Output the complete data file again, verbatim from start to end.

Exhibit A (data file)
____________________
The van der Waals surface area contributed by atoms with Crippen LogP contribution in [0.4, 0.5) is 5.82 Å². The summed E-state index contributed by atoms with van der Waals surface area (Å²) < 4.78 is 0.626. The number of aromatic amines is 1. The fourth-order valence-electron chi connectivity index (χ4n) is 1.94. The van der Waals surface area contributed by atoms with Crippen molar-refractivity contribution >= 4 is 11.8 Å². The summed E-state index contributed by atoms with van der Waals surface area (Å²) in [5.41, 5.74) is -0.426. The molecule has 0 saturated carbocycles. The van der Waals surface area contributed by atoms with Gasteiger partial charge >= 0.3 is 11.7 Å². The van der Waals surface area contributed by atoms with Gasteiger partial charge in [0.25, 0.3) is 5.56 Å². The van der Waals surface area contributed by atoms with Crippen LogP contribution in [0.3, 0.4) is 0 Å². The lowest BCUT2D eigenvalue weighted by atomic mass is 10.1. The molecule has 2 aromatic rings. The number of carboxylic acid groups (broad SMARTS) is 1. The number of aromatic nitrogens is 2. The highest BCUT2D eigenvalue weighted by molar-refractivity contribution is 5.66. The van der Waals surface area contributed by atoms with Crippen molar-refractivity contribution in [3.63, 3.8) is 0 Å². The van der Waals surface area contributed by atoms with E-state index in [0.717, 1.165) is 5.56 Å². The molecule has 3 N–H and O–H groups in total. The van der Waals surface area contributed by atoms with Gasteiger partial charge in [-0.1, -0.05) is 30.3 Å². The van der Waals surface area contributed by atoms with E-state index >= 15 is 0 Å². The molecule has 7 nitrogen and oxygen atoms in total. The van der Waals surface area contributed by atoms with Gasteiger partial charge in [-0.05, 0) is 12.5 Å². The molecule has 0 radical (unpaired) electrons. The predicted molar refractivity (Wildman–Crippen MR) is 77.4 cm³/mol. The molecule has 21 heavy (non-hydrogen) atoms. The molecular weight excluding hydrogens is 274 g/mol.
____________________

The van der Waals surface area contributed by atoms with Crippen LogP contribution in [0.4, 0.5) is 5.82 Å². The summed E-state index contributed by atoms with van der Waals surface area (Å²) < 4.78 is 0.626. The number of aromatic amines is 1. The fourth-order valence-electron chi connectivity index (χ4n) is 1.94. The van der Waals surface area contributed by atoms with Crippen molar-refractivity contribution >= 4 is 11.8 Å². The summed E-state index contributed by atoms with van der Waals surface area (Å²) in [5.41, 5.74) is -0.426. The molecule has 0 saturated carbocycles. The van der Waals surface area contributed by atoms with Gasteiger partial charge >= 0.3 is 11.7 Å². The van der Waals surface area contributed by atoms with Gasteiger partial charge in [0.25, 0.3) is 5.56 Å². The van der Waals surface area contributed by atoms with Crippen LogP contribution in [0.3, 0.4) is 0 Å². The lowest BCUT2D eigenvalue weighted by atomic mass is 10.1. The molecule has 2 aromatic rings. The number of carboxylic acid groups (broad SMARTS) is 1. The number of aromatic nitrogens is 2. The highest BCUT2D eigenvalue weighted by molar-refractivity contribution is 5.66. The van der Waals surface area contributed by atoms with Crippen molar-refractivity contribution in [3.63, 3.8) is 0 Å². The van der Waals surface area contributed by atoms with E-state index in [0.717, 1.165) is 5.56 Å². The molecule has 3 N–H and O–H groups in total. The van der Waals surface area contributed by atoms with Gasteiger partial charge in [-0.1, -0.05) is 30.3 Å². The van der Waals surface area contributed by atoms with E-state index >= 15 is 0 Å². The molecule has 7 nitrogen and oxygen atoms in total. The van der Waals surface area contributed by atoms with Gasteiger partial charge in [-0.05, 0) is 12.5 Å². The molecule has 0 radical (unpaired) electrons. The predicted molar refractivity (Wildman–Crippen MR) is 77.4 cm³/mol. The molecule has 21 heavy (non-hydrogen) atoms. The molecular weight excluding hydrogens is 274 g/mol.